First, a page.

Can we change which staff work on a project?
Is my client entitled to complain if I switch my staff around on a project?
Question: A client is complaining that we’ve recently swapped staff on a project. We lost some key people recently and are stretched thin.
Aren’t we entitled to move people around as long as the job’s done?
Answer: It will depend on what exactly was agreed but, in most cases, the firm is engaged to provide a particular service to the standard required, rather than to supply a certain individual.
A recent case however highlights some of the problems that can arise if a particular individual is “promised” on a job. The practice in question was engaged in connection with an ambitious property development. A key member of the architect’s team put together much of the bid documentation and was involved in all of the early meetings, but gave notice of resignation just before contracts were signed.
Out of concern that it might lose the job, the firm didn’t tell the client that he was leaving, until a number of months later. The client claimed this failure entitled it to counterclaim for damages (in response to the architect’s claim for fees).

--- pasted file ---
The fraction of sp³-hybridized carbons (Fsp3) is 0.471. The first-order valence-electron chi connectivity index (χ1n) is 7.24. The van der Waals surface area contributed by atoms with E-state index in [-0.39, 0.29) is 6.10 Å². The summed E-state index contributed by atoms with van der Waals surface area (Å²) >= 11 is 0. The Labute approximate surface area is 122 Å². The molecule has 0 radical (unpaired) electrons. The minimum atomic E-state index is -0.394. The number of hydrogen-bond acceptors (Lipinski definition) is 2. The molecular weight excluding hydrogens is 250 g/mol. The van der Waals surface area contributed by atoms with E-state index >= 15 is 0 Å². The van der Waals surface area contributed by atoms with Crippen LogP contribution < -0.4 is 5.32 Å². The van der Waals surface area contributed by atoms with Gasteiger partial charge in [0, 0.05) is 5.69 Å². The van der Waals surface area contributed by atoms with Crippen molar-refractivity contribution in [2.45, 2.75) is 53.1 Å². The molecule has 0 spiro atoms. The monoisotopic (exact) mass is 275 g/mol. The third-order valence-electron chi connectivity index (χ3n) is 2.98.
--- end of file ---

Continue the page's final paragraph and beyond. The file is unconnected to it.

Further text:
The court found on the facts that the individual was a “key player” and his involvement was a significant factor in the client’s decision to grant the contract to the firm. The client was entitled to claim a reduction in fees for the duplication and disruption of the architect’s work.
This case was decided on its own specific facts, but the moral of the story is that it is important to ensure that in any proposal or concluded contract there is sufficient flexibility for the firm to change the personnel involved on a project. Further, although it may be tempting to play down the departure of a key member of staff, care must be exercised in what is said, so as not to create arguments that there has been any misrepresentation of the position.
Disclaimer: This column is for general information only, and is not intended to convey legal advice. It should not be relied on or treated as a substitute for specific legal advice relevant to particular circumstances. Neither BD nor the contributors’ employers accept any responsibility for the personal views expressed in this section.